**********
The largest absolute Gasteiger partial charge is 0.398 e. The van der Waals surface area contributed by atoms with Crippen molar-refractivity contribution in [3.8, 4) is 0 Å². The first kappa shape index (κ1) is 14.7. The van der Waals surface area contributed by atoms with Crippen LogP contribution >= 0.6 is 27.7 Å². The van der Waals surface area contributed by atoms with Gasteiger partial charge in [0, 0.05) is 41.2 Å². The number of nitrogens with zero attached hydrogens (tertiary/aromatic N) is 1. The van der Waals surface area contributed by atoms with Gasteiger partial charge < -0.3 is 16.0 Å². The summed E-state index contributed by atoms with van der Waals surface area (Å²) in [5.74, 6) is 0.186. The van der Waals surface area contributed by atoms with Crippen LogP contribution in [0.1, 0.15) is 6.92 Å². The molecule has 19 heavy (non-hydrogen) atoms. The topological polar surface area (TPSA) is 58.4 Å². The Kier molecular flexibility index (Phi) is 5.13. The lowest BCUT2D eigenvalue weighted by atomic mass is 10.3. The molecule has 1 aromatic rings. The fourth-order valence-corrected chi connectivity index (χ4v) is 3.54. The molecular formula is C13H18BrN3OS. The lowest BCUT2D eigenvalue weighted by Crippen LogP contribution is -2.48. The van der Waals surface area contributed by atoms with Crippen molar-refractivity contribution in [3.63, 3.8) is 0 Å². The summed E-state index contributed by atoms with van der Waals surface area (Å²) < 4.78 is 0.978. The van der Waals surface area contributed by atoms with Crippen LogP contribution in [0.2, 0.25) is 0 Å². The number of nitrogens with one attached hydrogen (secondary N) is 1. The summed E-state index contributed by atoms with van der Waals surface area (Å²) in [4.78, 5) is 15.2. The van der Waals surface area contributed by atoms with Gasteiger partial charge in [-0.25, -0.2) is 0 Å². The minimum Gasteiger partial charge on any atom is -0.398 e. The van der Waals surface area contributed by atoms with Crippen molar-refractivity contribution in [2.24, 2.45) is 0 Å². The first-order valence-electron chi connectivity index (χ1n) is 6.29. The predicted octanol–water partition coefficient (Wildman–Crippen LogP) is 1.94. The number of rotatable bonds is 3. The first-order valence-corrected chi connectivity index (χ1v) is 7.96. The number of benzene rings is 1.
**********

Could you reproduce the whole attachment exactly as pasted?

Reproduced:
The largest absolute Gasteiger partial charge is 0.398 e. The van der Waals surface area contributed by atoms with Crippen molar-refractivity contribution in [3.8, 4) is 0 Å². The first kappa shape index (κ1) is 14.7. The van der Waals surface area contributed by atoms with Crippen LogP contribution >= 0.6 is 27.7 Å². The van der Waals surface area contributed by atoms with Gasteiger partial charge in [0, 0.05) is 41.2 Å². The number of nitrogens with zero attached hydrogens (tertiary/aromatic N) is 1. The van der Waals surface area contributed by atoms with Gasteiger partial charge < -0.3 is 16.0 Å². The summed E-state index contributed by atoms with van der Waals surface area (Å²) in [5.74, 6) is 0.186. The van der Waals surface area contributed by atoms with Crippen LogP contribution in [0.1, 0.15) is 6.92 Å². The molecule has 19 heavy (non-hydrogen) atoms. The topological polar surface area (TPSA) is 58.4 Å². The Kier molecular flexibility index (Phi) is 5.13. The lowest BCUT2D eigenvalue weighted by atomic mass is 10.3. The molecule has 1 aromatic rings. The fourth-order valence-corrected chi connectivity index (χ4v) is 3.54. The molecular formula is C13H18BrN3OS. The lowest BCUT2D eigenvalue weighted by Crippen LogP contribution is -2.48. The van der Waals surface area contributed by atoms with Crippen molar-refractivity contribution in [3.63, 3.8) is 0 Å². The summed E-state index contributed by atoms with van der Waals surface area (Å²) < 4.78 is 0.978. The van der Waals surface area contributed by atoms with Crippen LogP contribution in [0.2, 0.25) is 0 Å². The number of nitrogens with one attached hydrogen (secondary N) is 1. The summed E-state index contributed by atoms with van der Waals surface area (Å²) in [4.78, 5) is 15.2. The van der Waals surface area contributed by atoms with Gasteiger partial charge in [-0.25, -0.2) is 0 Å². The minimum Gasteiger partial charge on any atom is -0.398 e. The van der Waals surface area contributed by atoms with Crippen molar-refractivity contribution in [2.24, 2.45) is 0 Å². The first-order valence-electron chi connectivity index (χ1n) is 6.29. The predicted octanol–water partition coefficient (Wildman–Crippen LogP) is 1.94. The number of rotatable bonds is 3. The first-order valence-corrected chi connectivity index (χ1v) is 7.96. The number of benzene rings is 1.